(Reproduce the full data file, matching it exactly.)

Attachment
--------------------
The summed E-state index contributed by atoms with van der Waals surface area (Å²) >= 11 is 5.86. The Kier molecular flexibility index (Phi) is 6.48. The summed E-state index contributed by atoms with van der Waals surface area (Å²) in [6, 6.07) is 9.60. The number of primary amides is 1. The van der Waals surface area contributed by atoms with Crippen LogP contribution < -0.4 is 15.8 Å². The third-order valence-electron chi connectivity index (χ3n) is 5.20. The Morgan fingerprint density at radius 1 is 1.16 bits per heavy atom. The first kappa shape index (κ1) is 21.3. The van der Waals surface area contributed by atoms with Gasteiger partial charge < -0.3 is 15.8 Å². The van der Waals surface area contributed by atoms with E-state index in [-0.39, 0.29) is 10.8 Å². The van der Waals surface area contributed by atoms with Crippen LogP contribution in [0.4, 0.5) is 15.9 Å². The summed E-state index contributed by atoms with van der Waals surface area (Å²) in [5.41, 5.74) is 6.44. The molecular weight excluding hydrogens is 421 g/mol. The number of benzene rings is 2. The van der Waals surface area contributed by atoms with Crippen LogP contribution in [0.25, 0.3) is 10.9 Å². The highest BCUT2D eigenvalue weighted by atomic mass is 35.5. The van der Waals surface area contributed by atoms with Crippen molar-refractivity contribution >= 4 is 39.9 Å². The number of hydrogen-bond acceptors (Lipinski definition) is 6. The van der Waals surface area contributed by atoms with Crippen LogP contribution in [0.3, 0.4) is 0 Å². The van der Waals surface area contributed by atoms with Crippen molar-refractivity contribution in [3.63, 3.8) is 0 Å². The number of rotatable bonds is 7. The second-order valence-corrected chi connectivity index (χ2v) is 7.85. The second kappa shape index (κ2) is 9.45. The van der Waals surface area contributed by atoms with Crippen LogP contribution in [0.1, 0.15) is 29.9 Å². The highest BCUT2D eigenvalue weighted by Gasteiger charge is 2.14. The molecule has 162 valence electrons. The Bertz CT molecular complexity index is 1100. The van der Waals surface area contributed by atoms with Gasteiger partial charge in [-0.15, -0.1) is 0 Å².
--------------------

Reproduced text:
The summed E-state index contributed by atoms with van der Waals surface area (Å²) >= 11 is 5.86. The Kier molecular flexibility index (Phi) is 6.48. The summed E-state index contributed by atoms with van der Waals surface area (Å²) in [6, 6.07) is 9.60. The number of primary amides is 1. The van der Waals surface area contributed by atoms with Crippen LogP contribution < -0.4 is 15.8 Å². The third-order valence-electron chi connectivity index (χ3n) is 5.20. The Morgan fingerprint density at radius 1 is 1.16 bits per heavy atom. The first kappa shape index (κ1) is 21.3. The van der Waals surface area contributed by atoms with Gasteiger partial charge < -0.3 is 15.8 Å². The van der Waals surface area contributed by atoms with E-state index in [-0.39, 0.29) is 10.8 Å². The van der Waals surface area contributed by atoms with Crippen LogP contribution in [0.4, 0.5) is 15.9 Å². The summed E-state index contributed by atoms with van der Waals surface area (Å²) in [5.41, 5.74) is 6.44. The molecular weight excluding hydrogens is 421 g/mol. The number of benzene rings is 2. The van der Waals surface area contributed by atoms with Crippen LogP contribution in [0.25, 0.3) is 10.9 Å². The highest BCUT2D eigenvalue weighted by atomic mass is 35.5. The van der Waals surface area contributed by atoms with Crippen molar-refractivity contribution >= 4 is 39.9 Å². The number of hydrogen-bond acceptors (Lipinski definition) is 6. The van der Waals surface area contributed by atoms with Crippen LogP contribution in [0.3, 0.4) is 0 Å². The van der Waals surface area contributed by atoms with Crippen molar-refractivity contribution in [3.63, 3.8) is 0 Å². The number of rotatable bonds is 7. The second-order valence-corrected chi connectivity index (χ2v) is 7.85. The second kappa shape index (κ2) is 9.45. The van der Waals surface area contributed by atoms with Crippen LogP contribution in [0.1, 0.15) is 29.9 Å². The highest BCUT2D eigenvalue weighted by Gasteiger charge is 2.14. The molecule has 162 valence electrons. The Bertz CT molecular complexity index is 1100. The van der Waals surface area contributed by atoms with Gasteiger partial charge in [-0.15, -0.1) is 0 Å².